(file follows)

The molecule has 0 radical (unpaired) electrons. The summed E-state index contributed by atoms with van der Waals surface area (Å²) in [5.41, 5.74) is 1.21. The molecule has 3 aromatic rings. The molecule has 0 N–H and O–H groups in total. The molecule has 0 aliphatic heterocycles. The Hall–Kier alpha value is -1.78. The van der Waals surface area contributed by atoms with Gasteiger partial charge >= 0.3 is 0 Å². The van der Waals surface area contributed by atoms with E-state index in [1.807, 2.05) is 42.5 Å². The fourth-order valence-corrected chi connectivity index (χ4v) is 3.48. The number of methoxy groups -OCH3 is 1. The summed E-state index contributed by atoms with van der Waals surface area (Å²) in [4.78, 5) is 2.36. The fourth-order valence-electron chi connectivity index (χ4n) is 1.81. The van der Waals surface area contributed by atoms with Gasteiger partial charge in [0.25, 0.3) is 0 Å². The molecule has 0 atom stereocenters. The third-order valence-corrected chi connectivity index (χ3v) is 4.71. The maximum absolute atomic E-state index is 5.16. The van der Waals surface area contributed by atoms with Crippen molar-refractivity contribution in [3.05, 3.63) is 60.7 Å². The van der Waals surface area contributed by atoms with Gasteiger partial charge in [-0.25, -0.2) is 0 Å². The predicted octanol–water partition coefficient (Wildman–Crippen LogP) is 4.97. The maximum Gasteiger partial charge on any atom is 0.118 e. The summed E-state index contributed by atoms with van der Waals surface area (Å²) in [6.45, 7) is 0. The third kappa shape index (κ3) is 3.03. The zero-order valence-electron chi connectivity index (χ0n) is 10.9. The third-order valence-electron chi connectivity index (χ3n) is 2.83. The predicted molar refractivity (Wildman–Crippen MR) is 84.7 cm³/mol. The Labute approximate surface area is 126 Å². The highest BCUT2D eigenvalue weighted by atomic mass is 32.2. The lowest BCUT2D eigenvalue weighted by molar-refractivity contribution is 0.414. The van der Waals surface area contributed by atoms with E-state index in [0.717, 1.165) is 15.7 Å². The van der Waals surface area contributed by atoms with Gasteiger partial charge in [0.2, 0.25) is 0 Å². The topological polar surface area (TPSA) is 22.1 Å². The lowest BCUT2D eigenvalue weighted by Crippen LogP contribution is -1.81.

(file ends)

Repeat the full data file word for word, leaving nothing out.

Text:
The molecule has 0 radical (unpaired) electrons. The summed E-state index contributed by atoms with van der Waals surface area (Å²) in [5.41, 5.74) is 1.21. The molecule has 3 aromatic rings. The molecule has 0 N–H and O–H groups in total. The molecule has 0 aliphatic heterocycles. The Hall–Kier alpha value is -1.78. The van der Waals surface area contributed by atoms with Gasteiger partial charge >= 0.3 is 0 Å². The van der Waals surface area contributed by atoms with E-state index in [1.807, 2.05) is 42.5 Å². The fourth-order valence-corrected chi connectivity index (χ4v) is 3.48. The number of methoxy groups -OCH3 is 1. The summed E-state index contributed by atoms with van der Waals surface area (Å²) in [4.78, 5) is 2.36. The fourth-order valence-electron chi connectivity index (χ4n) is 1.81. The van der Waals surface area contributed by atoms with Gasteiger partial charge in [0.25, 0.3) is 0 Å². The molecule has 0 atom stereocenters. The third-order valence-corrected chi connectivity index (χ3v) is 4.71. The maximum absolute atomic E-state index is 5.16. The van der Waals surface area contributed by atoms with Crippen molar-refractivity contribution in [3.05, 3.63) is 60.7 Å². The van der Waals surface area contributed by atoms with Gasteiger partial charge in [-0.25, -0.2) is 0 Å². The predicted octanol–water partition coefficient (Wildman–Crippen LogP) is 4.97. The maximum Gasteiger partial charge on any atom is 0.118 e. The summed E-state index contributed by atoms with van der Waals surface area (Å²) in [6.45, 7) is 0. The third kappa shape index (κ3) is 3.03. The zero-order valence-electron chi connectivity index (χ0n) is 10.9. The third-order valence-electron chi connectivity index (χ3n) is 2.83. The predicted molar refractivity (Wildman–Crippen MR) is 84.7 cm³/mol. The Labute approximate surface area is 126 Å². The highest BCUT2D eigenvalue weighted by atomic mass is 32.2. The lowest BCUT2D eigenvalue weighted by molar-refractivity contribution is 0.414. The van der Waals surface area contributed by atoms with E-state index in [0.717, 1.165) is 15.7 Å². The van der Waals surface area contributed by atoms with Gasteiger partial charge in [0.2, 0.25) is 0 Å². The topological polar surface area (TPSA) is 22.1 Å². The lowest BCUT2D eigenvalue weighted by Crippen LogP contribution is -1.81.